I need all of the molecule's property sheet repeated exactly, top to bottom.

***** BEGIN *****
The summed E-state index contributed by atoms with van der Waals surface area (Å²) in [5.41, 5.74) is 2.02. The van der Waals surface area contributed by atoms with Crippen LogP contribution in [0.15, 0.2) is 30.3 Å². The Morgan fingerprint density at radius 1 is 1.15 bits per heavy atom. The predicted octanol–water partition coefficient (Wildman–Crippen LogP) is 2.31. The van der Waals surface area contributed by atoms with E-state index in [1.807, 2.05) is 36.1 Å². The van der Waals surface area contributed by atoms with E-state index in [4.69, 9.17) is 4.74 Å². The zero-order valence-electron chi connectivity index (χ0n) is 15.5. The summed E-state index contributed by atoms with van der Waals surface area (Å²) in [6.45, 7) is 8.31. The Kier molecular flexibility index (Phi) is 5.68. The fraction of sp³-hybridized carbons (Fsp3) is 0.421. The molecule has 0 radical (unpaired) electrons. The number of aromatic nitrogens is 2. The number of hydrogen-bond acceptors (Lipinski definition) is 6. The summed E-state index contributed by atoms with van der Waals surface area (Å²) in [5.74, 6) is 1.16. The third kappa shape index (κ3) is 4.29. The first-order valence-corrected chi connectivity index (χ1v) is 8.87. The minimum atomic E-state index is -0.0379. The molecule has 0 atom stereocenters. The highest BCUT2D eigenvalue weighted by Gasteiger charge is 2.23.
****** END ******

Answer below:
The summed E-state index contributed by atoms with van der Waals surface area (Å²) in [5.41, 5.74) is 2.02. The van der Waals surface area contributed by atoms with Crippen LogP contribution in [0.15, 0.2) is 30.3 Å². The Morgan fingerprint density at radius 1 is 1.15 bits per heavy atom. The predicted octanol–water partition coefficient (Wildman–Crippen LogP) is 2.31. The van der Waals surface area contributed by atoms with E-state index in [1.807, 2.05) is 36.1 Å². The van der Waals surface area contributed by atoms with E-state index in [4.69, 9.17) is 4.74 Å². The zero-order valence-electron chi connectivity index (χ0n) is 15.5. The summed E-state index contributed by atoms with van der Waals surface area (Å²) in [6.45, 7) is 8.31. The Kier molecular flexibility index (Phi) is 5.68. The fraction of sp³-hybridized carbons (Fsp3) is 0.421. The molecule has 0 radical (unpaired) electrons. The number of aromatic nitrogens is 2. The number of hydrogen-bond acceptors (Lipinski definition) is 6. The summed E-state index contributed by atoms with van der Waals surface area (Å²) in [5.74, 6) is 1.16. The third kappa shape index (κ3) is 4.29. The first-order valence-corrected chi connectivity index (χ1v) is 8.87. The minimum atomic E-state index is -0.0379. The molecule has 0 atom stereocenters. The highest BCUT2D eigenvalue weighted by Gasteiger charge is 2.23.